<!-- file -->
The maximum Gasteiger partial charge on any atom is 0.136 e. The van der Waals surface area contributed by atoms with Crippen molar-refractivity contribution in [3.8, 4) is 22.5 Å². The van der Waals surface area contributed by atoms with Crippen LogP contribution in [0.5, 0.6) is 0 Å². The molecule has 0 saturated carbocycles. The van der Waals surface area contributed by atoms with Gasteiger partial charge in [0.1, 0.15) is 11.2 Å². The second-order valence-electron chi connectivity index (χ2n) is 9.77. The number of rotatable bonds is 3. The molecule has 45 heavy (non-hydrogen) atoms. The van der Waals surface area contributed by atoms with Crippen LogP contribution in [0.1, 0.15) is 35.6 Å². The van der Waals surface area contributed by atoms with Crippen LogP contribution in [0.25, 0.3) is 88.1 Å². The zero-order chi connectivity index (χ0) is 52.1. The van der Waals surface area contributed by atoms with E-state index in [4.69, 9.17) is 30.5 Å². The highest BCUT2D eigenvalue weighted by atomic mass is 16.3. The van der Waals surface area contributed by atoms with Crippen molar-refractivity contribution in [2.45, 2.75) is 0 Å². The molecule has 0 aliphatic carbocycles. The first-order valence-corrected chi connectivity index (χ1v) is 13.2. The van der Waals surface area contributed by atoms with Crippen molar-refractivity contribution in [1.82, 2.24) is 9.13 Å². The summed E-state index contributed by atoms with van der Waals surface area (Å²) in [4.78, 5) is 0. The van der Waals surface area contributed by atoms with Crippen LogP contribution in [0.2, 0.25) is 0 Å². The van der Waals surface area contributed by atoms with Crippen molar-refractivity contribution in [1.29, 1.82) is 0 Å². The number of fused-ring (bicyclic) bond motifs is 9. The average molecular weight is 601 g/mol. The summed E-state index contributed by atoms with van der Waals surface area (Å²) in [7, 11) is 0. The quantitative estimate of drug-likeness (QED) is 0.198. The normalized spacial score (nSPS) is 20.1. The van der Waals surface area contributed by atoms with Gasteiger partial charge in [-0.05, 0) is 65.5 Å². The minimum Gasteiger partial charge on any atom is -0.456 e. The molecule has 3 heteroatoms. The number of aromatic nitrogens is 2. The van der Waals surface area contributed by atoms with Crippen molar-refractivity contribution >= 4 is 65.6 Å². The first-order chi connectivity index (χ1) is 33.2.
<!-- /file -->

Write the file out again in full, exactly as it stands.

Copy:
The maximum Gasteiger partial charge on any atom is 0.136 e. The van der Waals surface area contributed by atoms with Crippen molar-refractivity contribution in [3.8, 4) is 22.5 Å². The van der Waals surface area contributed by atoms with Crippen LogP contribution in [0.5, 0.6) is 0 Å². The molecule has 0 saturated carbocycles. The van der Waals surface area contributed by atoms with Gasteiger partial charge in [0.1, 0.15) is 11.2 Å². The second-order valence-electron chi connectivity index (χ2n) is 9.77. The number of rotatable bonds is 3. The molecule has 45 heavy (non-hydrogen) atoms. The van der Waals surface area contributed by atoms with Crippen LogP contribution in [0.1, 0.15) is 35.6 Å². The van der Waals surface area contributed by atoms with Crippen LogP contribution in [0.25, 0.3) is 88.1 Å². The zero-order chi connectivity index (χ0) is 52.1. The van der Waals surface area contributed by atoms with E-state index in [4.69, 9.17) is 30.5 Å². The highest BCUT2D eigenvalue weighted by atomic mass is 16.3. The van der Waals surface area contributed by atoms with Crippen molar-refractivity contribution in [2.45, 2.75) is 0 Å². The molecule has 0 aliphatic carbocycles. The first-order valence-corrected chi connectivity index (χ1v) is 13.2. The van der Waals surface area contributed by atoms with Crippen molar-refractivity contribution in [1.82, 2.24) is 9.13 Å². The summed E-state index contributed by atoms with van der Waals surface area (Å²) in [4.78, 5) is 0. The van der Waals surface area contributed by atoms with Crippen LogP contribution in [0.2, 0.25) is 0 Å². The van der Waals surface area contributed by atoms with Crippen molar-refractivity contribution in [1.29, 1.82) is 0 Å². The number of fused-ring (bicyclic) bond motifs is 9. The average molecular weight is 601 g/mol. The summed E-state index contributed by atoms with van der Waals surface area (Å²) in [7, 11) is 0. The quantitative estimate of drug-likeness (QED) is 0.198. The normalized spacial score (nSPS) is 20.1. The van der Waals surface area contributed by atoms with Gasteiger partial charge in [-0.05, 0) is 65.5 Å². The minimum Gasteiger partial charge on any atom is -0.456 e. The molecule has 3 heteroatoms. The number of aromatic nitrogens is 2. The van der Waals surface area contributed by atoms with Crippen molar-refractivity contribution >= 4 is 65.6 Å². The first-order chi connectivity index (χ1) is 33.2.